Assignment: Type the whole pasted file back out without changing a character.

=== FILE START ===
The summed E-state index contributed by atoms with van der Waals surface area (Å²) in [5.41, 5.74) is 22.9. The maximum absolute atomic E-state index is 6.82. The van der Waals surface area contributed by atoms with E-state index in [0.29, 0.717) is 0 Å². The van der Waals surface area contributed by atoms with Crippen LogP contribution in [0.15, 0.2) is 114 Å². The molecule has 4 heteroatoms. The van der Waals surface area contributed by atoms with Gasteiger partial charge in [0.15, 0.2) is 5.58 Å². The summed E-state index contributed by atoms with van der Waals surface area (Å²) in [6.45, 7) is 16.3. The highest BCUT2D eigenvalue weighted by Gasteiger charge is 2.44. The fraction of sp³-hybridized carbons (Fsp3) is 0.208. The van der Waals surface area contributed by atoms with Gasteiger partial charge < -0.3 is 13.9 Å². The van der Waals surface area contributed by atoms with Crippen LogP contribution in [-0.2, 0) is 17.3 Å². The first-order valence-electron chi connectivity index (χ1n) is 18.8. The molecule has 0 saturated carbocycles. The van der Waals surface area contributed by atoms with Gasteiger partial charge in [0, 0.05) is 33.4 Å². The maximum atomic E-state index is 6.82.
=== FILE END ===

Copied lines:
The summed E-state index contributed by atoms with van der Waals surface area (Å²) in [5.41, 5.74) is 22.9. The maximum absolute atomic E-state index is 6.82. The van der Waals surface area contributed by atoms with E-state index in [0.29, 0.717) is 0 Å². The van der Waals surface area contributed by atoms with Crippen LogP contribution in [0.15, 0.2) is 114 Å². The molecule has 4 heteroatoms. The van der Waals surface area contributed by atoms with Gasteiger partial charge in [0.15, 0.2) is 5.58 Å². The summed E-state index contributed by atoms with van der Waals surface area (Å²) in [6.45, 7) is 16.3. The highest BCUT2D eigenvalue weighted by Gasteiger charge is 2.44. The fraction of sp³-hybridized carbons (Fsp3) is 0.208. The van der Waals surface area contributed by atoms with Gasteiger partial charge < -0.3 is 13.9 Å². The van der Waals surface area contributed by atoms with Crippen LogP contribution in [-0.2, 0) is 17.3 Å². The first-order valence-electron chi connectivity index (χ1n) is 18.8. The molecule has 0 saturated carbocycles. The van der Waals surface area contributed by atoms with Gasteiger partial charge in [0, 0.05) is 33.4 Å². The maximum atomic E-state index is 6.82.